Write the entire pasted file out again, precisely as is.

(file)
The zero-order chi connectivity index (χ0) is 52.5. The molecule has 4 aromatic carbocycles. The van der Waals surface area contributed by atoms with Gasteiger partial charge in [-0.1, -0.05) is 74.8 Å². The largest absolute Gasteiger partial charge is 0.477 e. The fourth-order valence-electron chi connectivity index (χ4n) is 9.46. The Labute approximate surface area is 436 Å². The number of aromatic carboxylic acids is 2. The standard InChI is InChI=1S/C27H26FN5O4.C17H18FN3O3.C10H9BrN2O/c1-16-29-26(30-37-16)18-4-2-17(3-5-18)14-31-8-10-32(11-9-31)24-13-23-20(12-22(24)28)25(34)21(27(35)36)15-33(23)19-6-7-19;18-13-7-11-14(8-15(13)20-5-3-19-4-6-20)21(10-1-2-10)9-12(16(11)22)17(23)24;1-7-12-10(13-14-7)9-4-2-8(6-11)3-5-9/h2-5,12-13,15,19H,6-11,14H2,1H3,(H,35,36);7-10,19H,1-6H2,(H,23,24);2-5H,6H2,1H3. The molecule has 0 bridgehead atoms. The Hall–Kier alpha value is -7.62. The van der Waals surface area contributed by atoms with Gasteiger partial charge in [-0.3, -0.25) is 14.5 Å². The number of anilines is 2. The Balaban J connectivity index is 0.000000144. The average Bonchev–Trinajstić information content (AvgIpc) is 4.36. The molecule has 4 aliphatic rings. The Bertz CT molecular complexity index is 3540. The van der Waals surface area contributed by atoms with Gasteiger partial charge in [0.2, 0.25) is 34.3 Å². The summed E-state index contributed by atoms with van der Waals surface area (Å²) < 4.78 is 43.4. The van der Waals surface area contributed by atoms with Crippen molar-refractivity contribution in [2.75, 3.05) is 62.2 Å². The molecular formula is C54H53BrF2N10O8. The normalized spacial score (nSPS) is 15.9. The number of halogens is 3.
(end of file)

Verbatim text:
The zero-order chi connectivity index (χ0) is 52.5. The molecule has 4 aromatic carbocycles. The van der Waals surface area contributed by atoms with Gasteiger partial charge in [-0.1, -0.05) is 74.8 Å². The largest absolute Gasteiger partial charge is 0.477 e. The fourth-order valence-electron chi connectivity index (χ4n) is 9.46. The Labute approximate surface area is 436 Å². The number of aromatic carboxylic acids is 2. The standard InChI is InChI=1S/C27H26FN5O4.C17H18FN3O3.C10H9BrN2O/c1-16-29-26(30-37-16)18-4-2-17(3-5-18)14-31-8-10-32(11-9-31)24-13-23-20(12-22(24)28)25(34)21(27(35)36)15-33(23)19-6-7-19;18-13-7-11-14(8-15(13)20-5-3-19-4-6-20)21(10-1-2-10)9-12(16(11)22)17(23)24;1-7-12-10(13-14-7)9-4-2-8(6-11)3-5-9/h2-5,12-13,15,19H,6-11,14H2,1H3,(H,35,36);7-10,19H,1-6H2,(H,23,24);2-5H,6H2,1H3. The molecule has 0 bridgehead atoms. The Hall–Kier alpha value is -7.62. The van der Waals surface area contributed by atoms with Gasteiger partial charge in [-0.3, -0.25) is 14.5 Å². The number of anilines is 2. The Balaban J connectivity index is 0.000000144. The average Bonchev–Trinajstić information content (AvgIpc) is 4.36. The molecule has 4 aliphatic rings. The Bertz CT molecular complexity index is 3540. The van der Waals surface area contributed by atoms with Gasteiger partial charge in [0.2, 0.25) is 34.3 Å². The summed E-state index contributed by atoms with van der Waals surface area (Å²) < 4.78 is 43.4. The van der Waals surface area contributed by atoms with Crippen molar-refractivity contribution in [2.75, 3.05) is 62.2 Å². The molecular formula is C54H53BrF2N10O8. The normalized spacial score (nSPS) is 15.9. The number of halogens is 3.